Two strip loins are pan-seared with herbs and garlic. Searing is one of several meat-cooking techniques your teen should know. (iStockphoto)

As with many parents of teens, I am on a mission to teach my boys life skills. They are incredibly capable of catching a baseball, landing a flip on a trampoline and riding a bike without hands, but in five and six years, when they head off to college, will they have the broader skills they need to live on their own? Although they do dishes and can run a load of laundry, we still have some work to do.

My husband, who grew up in Minnesota, thinks the life skills we should be teaching our city kids involve a chain saw and other power tools, but I am sticking to those involving a kitchen knife and a can opener. Last weekend, he taught them how to paint a bathroom, and this week I am demanding they fire up the grill. Will they be Renaissance men or completely confused?

I’ve already laid out the 10 meals I believe kids should learn to cook before they launch, as well as the basic cooking techniques they need to succeed in the kitchen, so now I am moving on to a meat-specific lesson. This way, if my husband actually teaches them to hunt, as he claims he will (or if, more realistically, they are hungry and near a butcher), they’ll have the skills to survive. 

Roast

Ideal for the tenderest cuts of meat and entire pieces, such as a whole beef rib roast or a whole chicken. Look for a cut with a little extra fat, as the dry heat of roasting can also dry the meat.

1. Place meat in a 425-degree oven for the first 15-30 minutes (the “half-hour sizzle,” a term coined by celebrity chef Hugh Fearnley-Whittingstall), then lower the temperature to 350 degrees for the remainder of the cooking time.

2. Cooking times are based on meat variety and size, so refer to the recipe. Cover or baste with liquids during cooking to retain moisture. 

3. Rest meat for 20 minutes before carving and serving.

Grill

Flat, lean cuts of meat are best for the grill, as extra fat will drip into the fire and cause the flames to flare and blacken the meat. Grill over high heat from smoldering embers rather than roaring flames.

1. Wipe off excess marinade so it doesn’t drip into the fire, causing the flames to flare.

2. Press the meat with a spatula to decrease cooking time and prevent the meat from sticking. 

3. Flip meat only once. 

4. 1-inch burgers: 3 minutes on one side, then 4-5 minutes on the second side for medium or 6-7 minutes for well done.

5. 1-inch steak: 8-12 minutes each side for medium rare, 12-14 minutes each side for medium.

Stir-fry

Boneless meat varieties of medium tenderness are best. 

1. Chop meat and vegetables into bite-size pieces.

2. Put 1 tablespoon of sesame or grape seed oil in a hot wok or skillet and heat over medium-high heat.

3. Stir-fry meats first, tossing regularly. Remove from pan when done and cook vegetables next, then garlic, ginger or other aromatics.

4. Return the meats and vegetables to the pan, then add sauce or garnishes such as nuts or seeds. Toss to combine and serve.

Sear

Creates a crisp, flavorful crust. Most cuts of meat can be seared.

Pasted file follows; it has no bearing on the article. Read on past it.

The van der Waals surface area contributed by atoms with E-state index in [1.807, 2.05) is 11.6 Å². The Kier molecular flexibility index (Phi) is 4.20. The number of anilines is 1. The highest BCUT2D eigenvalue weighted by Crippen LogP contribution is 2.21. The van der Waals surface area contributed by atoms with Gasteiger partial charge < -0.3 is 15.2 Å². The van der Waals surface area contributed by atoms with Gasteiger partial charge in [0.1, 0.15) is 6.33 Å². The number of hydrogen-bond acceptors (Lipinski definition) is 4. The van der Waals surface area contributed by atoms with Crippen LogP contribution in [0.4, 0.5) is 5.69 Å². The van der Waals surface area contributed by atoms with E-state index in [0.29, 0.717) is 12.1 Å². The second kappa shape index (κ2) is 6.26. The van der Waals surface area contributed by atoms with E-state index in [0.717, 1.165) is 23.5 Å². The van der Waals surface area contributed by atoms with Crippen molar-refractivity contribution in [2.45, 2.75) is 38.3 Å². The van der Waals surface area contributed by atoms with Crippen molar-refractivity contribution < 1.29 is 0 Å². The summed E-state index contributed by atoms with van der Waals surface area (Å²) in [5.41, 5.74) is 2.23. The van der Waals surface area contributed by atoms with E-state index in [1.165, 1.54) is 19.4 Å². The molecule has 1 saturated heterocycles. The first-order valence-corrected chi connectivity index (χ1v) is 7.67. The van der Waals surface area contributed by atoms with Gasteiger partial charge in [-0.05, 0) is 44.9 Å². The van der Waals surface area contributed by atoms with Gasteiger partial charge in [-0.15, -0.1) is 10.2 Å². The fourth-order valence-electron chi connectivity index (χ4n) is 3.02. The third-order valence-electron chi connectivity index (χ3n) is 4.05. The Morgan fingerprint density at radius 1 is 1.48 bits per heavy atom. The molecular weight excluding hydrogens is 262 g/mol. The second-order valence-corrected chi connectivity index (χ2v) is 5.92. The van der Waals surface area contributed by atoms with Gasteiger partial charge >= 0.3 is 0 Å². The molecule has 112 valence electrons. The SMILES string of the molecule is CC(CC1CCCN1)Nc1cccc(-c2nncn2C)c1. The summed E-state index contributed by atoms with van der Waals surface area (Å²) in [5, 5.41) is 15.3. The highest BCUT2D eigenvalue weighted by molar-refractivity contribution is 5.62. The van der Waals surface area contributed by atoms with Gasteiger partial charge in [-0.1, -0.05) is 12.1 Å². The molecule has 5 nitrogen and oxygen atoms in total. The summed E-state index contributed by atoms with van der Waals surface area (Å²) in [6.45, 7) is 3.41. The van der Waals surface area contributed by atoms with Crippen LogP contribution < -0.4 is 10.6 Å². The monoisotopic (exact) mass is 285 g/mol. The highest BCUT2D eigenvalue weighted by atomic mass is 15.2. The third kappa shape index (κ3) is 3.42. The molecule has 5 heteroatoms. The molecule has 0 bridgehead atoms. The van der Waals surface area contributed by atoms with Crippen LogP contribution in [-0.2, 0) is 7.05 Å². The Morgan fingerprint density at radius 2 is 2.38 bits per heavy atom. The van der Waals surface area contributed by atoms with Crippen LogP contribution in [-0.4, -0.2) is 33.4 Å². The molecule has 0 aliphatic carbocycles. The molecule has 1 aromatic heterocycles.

1. Ensure the meat is room temperature. Remove it from the fridge at least 30 minutes before cooking.

2. Pat dry with a paper towel.

3. Heat a skillet over medium-high heat. (Avoid nonstick pans.)

4. Add a splash of oil, such as sesame or grape seed, that works well over high heat.

5. Season meat with salt and pepper, but be aware that salting too far in advance will draw the juices from the meat too soon.

6. Cook until one side has enough of a crust not to stick to the pan. If it is sticking, continue to cook until it releases more easily. 

7. Turn and repeat. 

Slow-cook or stew

Slow-cooking and stewing meat can make tougher cuts into more-flavorful dishes. Leaner cuts of meat are often better, as whatever fat there is remains in the dish.

A slow cooker can handle larger pieces of meat, while sliced or chopped pieces of meat are better in a stew made in a large pot on the stove.

1. Sear meat first.

2. Bring to a simmer in liquid.

3. Add vegetables, herbs and spices.

4. Simmer for a long period of time.

Braise

A good technique for larger and tougher cuts of meat such as shoulders or brisket.

1. Sear the meat first in a pan with sides.

2. Cook chopped onions, celery and carrots in the pan drippings, stirring frequently until slightly caramelized.

3. Add braising liquid such as broth, water or wine, and stir and scrape up any browned bits from the bottom of the pan. These provide loads of flavor.

4. Return the meat to the pan with the broth and bring to a boil. The meat should not be submerged.

5. Cover and slide into a 325-degree oven to finish cooking. Cooking times are based on meat variety and size.

Allowing meat to rest for at least 10 minutes after cooking helps to redistribute the juices. When buying meat, consider the way in which it was raised and slaughtered. Grass-fed meats tend to have higher vitamin and mineral counts. 

Try this handy trick to determine how well a steak or other piece of meat is cooked:

●Press the heel of your hand, below your thumb, for the feel of raw meat.

●Place your pointer finger and thumb together, then press on that same spot for the feel of rare meat.

●Place your middle finger and thumb together, then press on that same spot for the feel of medium-rare meat.

●Place your ring finger and thumb together, then press on that same spot for the feel of medium meat.

●Place your pinky finger and thumb together, then press on that same spot for the feel of meat that is well done.